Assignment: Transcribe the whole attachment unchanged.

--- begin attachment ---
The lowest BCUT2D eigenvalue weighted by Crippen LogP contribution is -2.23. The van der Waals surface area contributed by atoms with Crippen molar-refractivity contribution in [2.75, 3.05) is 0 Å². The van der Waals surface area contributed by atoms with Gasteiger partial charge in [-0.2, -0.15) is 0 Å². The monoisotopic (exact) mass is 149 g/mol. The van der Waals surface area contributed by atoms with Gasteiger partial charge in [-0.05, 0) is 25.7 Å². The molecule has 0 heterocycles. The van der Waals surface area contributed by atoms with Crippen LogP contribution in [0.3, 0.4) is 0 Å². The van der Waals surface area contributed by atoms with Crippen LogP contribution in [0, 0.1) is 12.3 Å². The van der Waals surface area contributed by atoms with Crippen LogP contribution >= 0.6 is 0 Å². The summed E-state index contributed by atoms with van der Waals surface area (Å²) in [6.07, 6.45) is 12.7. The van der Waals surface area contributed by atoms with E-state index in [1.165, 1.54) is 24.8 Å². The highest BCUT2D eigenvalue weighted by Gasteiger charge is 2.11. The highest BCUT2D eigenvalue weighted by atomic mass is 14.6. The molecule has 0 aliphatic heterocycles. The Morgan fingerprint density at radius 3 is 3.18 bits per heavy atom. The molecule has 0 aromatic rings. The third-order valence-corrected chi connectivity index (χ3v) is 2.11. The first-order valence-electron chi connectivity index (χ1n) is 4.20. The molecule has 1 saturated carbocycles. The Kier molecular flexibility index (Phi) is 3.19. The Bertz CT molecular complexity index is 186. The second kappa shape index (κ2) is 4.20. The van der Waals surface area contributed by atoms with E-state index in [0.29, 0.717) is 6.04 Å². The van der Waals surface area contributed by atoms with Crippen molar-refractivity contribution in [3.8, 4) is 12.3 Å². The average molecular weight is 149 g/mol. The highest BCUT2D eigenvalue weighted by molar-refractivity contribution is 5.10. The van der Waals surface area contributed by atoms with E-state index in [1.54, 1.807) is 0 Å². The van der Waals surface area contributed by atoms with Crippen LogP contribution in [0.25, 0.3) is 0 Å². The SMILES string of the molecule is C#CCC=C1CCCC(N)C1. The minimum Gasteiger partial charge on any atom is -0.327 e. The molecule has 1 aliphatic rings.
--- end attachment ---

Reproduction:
The lowest BCUT2D eigenvalue weighted by Crippen LogP contribution is -2.23. The van der Waals surface area contributed by atoms with Crippen molar-refractivity contribution in [2.75, 3.05) is 0 Å². The van der Waals surface area contributed by atoms with Gasteiger partial charge in [-0.2, -0.15) is 0 Å². The monoisotopic (exact) mass is 149 g/mol. The van der Waals surface area contributed by atoms with Gasteiger partial charge in [-0.05, 0) is 25.7 Å². The molecule has 0 heterocycles. The van der Waals surface area contributed by atoms with Crippen LogP contribution in [0.3, 0.4) is 0 Å². The van der Waals surface area contributed by atoms with Crippen LogP contribution in [0, 0.1) is 12.3 Å². The van der Waals surface area contributed by atoms with Crippen LogP contribution >= 0.6 is 0 Å². The summed E-state index contributed by atoms with van der Waals surface area (Å²) in [6.07, 6.45) is 12.7. The van der Waals surface area contributed by atoms with E-state index in [1.165, 1.54) is 24.8 Å². The highest BCUT2D eigenvalue weighted by Gasteiger charge is 2.11. The highest BCUT2D eigenvalue weighted by atomic mass is 14.6. The molecule has 0 aliphatic heterocycles. The Morgan fingerprint density at radius 3 is 3.18 bits per heavy atom. The molecule has 0 aromatic rings. The third-order valence-corrected chi connectivity index (χ3v) is 2.11. The first-order valence-electron chi connectivity index (χ1n) is 4.20. The molecule has 1 saturated carbocycles. The Kier molecular flexibility index (Phi) is 3.19. The Bertz CT molecular complexity index is 186. The second kappa shape index (κ2) is 4.20. The van der Waals surface area contributed by atoms with E-state index in [0.29, 0.717) is 6.04 Å². The van der Waals surface area contributed by atoms with Crippen molar-refractivity contribution in [3.8, 4) is 12.3 Å². The average molecular weight is 149 g/mol. The highest BCUT2D eigenvalue weighted by molar-refractivity contribution is 5.10. The van der Waals surface area contributed by atoms with E-state index in [1.54, 1.807) is 0 Å². The van der Waals surface area contributed by atoms with Crippen LogP contribution in [0.25, 0.3) is 0 Å². The SMILES string of the molecule is C#CCC=C1CCCC(N)C1. The minimum Gasteiger partial charge on any atom is -0.327 e. The molecule has 1 aliphatic rings.